One of the most distinctive of these traits has to do with several bones of the skull--the orbit, the lacrimal, and the frontals. Archosaurs (like the crocodilians and the only living clade of dinosaurs, the birds) are partly characterized by a large opening in the skull called the Antorbital Fenestra (the first hole just behind the nares, or 'nose holes' ;-) , though the fenestra does not exist in living crocodilians). The two bones that border the eye socket, or the orbit (the large opening behind the Antorbital Fenestra) are the Lacrimal and the Postorbital-- from the front and back of the orbit respectively, each of which are attached to the frontals, a pair of bones on the top of the skull.
In late Carcharodontosaurids, these two bones meet together to form a greatly enlarged shelf that separates the frontals from the orbit region entirely (in many other dinosaurs, the frontals aren't excluded!). As hypothesized by Sereno, it's very possible that this evolution of a thickened 'brow' above the eyes to that degree suggests an adaptation for lateral impacts--sideways headbutting Carcharodontosaurs! (though I should note that a similar, but much less prominent brow is found in some Abelisaurids and Tyrannosaurids, suggesting that the development of the feature is partly related to reaching large body and skull size)
As you can see from the above diagram (below the Carcharodontosaurus skull), the frontals of Eocarcharia are separated from the orbit, but only by a small degree--though the Lacrimal of the animal itself wasn't found, Sereno and crew were able to determine its basic shape and size by the way it articulates or attaches to the post orbital and frontal. 50 million years later, this brow-like condition was greatly developed and enhanced in its relatives. Though there are many other features of note, one thing that really strikes me as fantastic about Eocarcharia is its teeth--as much as it is easily referable as a Carcharodontosaurid, the distinctive teeth of later ('derived') Carcharodontosaurs have serrations that stretch from the base of the tooth to the tip and back up the front to the base once more (thus giving the clade its name--a similar pattern is found in many modern day sharks!), a straight 'distal' end (the portion of the tooth that faces away from the snout) and a series of deep wrinkles that stretches up to the length of the tooth. Eocharia on the other hand, did not yet develop these very unique teeth.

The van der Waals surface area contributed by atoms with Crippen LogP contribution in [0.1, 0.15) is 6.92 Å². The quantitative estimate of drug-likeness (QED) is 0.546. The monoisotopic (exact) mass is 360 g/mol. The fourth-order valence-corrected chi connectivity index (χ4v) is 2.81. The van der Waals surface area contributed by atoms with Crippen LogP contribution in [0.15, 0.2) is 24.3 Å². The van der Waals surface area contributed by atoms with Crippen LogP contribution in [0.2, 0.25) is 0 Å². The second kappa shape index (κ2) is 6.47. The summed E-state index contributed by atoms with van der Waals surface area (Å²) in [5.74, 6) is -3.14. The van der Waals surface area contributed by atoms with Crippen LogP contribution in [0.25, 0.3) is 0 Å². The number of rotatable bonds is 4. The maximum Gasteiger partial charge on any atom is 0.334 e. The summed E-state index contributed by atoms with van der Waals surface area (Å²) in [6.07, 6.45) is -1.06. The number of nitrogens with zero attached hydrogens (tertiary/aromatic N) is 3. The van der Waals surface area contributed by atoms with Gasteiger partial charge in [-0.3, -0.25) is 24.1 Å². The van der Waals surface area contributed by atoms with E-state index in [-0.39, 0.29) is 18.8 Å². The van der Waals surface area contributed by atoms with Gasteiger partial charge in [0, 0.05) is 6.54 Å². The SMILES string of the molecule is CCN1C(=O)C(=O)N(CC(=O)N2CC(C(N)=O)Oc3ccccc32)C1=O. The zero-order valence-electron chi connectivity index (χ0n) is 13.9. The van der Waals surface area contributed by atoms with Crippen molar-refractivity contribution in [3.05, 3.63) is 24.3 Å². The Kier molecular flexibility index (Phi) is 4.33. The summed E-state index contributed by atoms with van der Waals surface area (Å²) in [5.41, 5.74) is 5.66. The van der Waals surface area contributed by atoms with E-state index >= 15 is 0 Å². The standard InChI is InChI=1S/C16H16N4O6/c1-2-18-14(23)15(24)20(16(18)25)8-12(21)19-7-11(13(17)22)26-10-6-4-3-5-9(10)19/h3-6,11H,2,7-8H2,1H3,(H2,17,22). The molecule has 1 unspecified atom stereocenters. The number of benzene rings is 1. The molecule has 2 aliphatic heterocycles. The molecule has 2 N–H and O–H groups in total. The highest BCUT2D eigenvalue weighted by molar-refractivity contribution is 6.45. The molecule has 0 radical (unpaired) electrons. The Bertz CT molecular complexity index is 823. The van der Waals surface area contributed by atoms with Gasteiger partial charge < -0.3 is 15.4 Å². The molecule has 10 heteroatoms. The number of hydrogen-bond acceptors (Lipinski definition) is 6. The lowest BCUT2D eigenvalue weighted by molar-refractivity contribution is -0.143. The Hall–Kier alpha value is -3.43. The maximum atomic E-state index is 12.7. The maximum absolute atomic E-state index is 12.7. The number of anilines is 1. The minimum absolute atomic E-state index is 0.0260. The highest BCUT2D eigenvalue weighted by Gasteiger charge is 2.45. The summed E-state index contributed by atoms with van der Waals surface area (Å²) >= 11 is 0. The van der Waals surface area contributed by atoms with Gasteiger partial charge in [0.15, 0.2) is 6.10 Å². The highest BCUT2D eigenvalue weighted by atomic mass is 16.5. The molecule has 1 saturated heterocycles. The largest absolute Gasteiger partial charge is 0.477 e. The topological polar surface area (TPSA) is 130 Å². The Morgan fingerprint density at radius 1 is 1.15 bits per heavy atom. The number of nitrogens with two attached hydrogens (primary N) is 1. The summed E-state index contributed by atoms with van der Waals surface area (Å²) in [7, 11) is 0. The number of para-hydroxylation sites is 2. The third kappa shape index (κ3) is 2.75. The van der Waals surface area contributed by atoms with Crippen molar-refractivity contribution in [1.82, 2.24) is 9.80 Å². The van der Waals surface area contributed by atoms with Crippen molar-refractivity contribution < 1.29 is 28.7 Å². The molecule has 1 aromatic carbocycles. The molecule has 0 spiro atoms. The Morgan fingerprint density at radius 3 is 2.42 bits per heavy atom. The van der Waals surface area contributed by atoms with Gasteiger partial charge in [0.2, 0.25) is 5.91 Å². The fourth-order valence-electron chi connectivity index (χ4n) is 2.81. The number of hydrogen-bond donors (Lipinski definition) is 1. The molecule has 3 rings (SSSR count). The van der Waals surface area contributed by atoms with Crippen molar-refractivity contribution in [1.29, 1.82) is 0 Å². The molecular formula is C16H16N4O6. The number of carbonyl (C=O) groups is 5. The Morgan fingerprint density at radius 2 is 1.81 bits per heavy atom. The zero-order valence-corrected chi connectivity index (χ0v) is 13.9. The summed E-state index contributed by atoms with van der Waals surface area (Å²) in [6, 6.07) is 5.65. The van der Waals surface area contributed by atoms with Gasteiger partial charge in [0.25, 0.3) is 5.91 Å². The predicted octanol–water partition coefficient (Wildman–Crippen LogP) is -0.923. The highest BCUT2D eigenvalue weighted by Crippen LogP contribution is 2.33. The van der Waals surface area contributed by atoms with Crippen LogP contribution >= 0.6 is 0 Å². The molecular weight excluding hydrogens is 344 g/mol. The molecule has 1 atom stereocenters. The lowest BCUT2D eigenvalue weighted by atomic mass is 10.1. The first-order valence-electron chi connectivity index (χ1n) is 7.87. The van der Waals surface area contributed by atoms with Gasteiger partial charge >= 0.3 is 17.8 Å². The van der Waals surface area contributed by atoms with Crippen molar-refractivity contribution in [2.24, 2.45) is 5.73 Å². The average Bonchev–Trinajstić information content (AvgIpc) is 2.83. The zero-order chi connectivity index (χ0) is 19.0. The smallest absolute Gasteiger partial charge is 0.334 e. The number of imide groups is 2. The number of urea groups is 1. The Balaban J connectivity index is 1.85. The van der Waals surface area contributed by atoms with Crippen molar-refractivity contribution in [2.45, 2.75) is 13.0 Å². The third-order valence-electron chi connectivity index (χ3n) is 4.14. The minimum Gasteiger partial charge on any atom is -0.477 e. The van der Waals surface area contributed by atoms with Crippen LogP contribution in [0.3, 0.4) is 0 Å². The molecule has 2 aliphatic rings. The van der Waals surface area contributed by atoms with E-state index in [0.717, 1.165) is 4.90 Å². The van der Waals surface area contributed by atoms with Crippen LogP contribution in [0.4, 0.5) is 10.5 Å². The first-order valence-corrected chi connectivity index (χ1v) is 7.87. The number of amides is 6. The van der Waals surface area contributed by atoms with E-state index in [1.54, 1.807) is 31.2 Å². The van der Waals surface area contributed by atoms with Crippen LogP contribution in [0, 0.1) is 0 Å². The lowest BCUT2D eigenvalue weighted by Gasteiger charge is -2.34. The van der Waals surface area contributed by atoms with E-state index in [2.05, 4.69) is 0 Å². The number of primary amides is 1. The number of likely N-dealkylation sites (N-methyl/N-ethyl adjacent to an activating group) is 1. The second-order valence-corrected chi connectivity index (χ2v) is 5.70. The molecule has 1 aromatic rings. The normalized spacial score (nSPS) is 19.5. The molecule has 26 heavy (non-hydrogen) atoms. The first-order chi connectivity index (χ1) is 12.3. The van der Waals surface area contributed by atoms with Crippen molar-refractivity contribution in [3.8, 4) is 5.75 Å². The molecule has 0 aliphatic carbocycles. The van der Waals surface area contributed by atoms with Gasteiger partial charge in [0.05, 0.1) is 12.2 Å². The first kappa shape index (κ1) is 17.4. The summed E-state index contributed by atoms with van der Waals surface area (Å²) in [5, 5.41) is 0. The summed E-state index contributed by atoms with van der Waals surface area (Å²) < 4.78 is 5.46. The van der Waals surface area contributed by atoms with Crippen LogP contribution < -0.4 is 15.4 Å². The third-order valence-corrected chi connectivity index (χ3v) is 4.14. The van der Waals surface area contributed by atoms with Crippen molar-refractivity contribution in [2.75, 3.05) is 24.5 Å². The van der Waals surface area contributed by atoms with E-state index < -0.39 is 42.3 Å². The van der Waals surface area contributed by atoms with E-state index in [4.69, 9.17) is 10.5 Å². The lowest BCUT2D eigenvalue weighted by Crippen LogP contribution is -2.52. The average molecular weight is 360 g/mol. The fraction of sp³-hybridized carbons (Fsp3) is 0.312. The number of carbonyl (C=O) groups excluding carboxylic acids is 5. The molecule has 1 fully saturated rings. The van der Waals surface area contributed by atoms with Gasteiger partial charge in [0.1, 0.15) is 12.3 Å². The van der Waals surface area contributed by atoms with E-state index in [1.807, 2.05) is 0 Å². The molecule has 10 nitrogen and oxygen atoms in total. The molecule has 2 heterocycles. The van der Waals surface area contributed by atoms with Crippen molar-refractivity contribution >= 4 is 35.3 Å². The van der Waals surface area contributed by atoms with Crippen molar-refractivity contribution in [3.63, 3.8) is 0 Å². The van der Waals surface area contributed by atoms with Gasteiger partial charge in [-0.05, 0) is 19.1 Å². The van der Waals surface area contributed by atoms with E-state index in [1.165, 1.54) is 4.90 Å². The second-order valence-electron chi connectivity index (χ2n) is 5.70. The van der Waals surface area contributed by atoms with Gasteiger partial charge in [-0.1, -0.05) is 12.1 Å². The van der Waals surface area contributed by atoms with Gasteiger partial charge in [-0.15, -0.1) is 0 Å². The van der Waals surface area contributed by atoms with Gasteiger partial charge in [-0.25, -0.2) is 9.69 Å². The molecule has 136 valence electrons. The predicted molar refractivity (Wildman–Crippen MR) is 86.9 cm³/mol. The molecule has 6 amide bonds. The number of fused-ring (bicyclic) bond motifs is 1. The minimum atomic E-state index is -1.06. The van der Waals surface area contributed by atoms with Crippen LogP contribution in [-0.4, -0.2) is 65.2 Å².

When one considers the sheer unlikelihood of fossil preservation combined with the unlikelihood that the preserved fossils are not only exposed to the mercy of nature, but found by a far younger species of bipedal mammal with enough knowledge to either extract it and study it or tell people who can... the fact that we can trace the history of evolution as efficiently as we can never ceases to amaze me, and probably never will.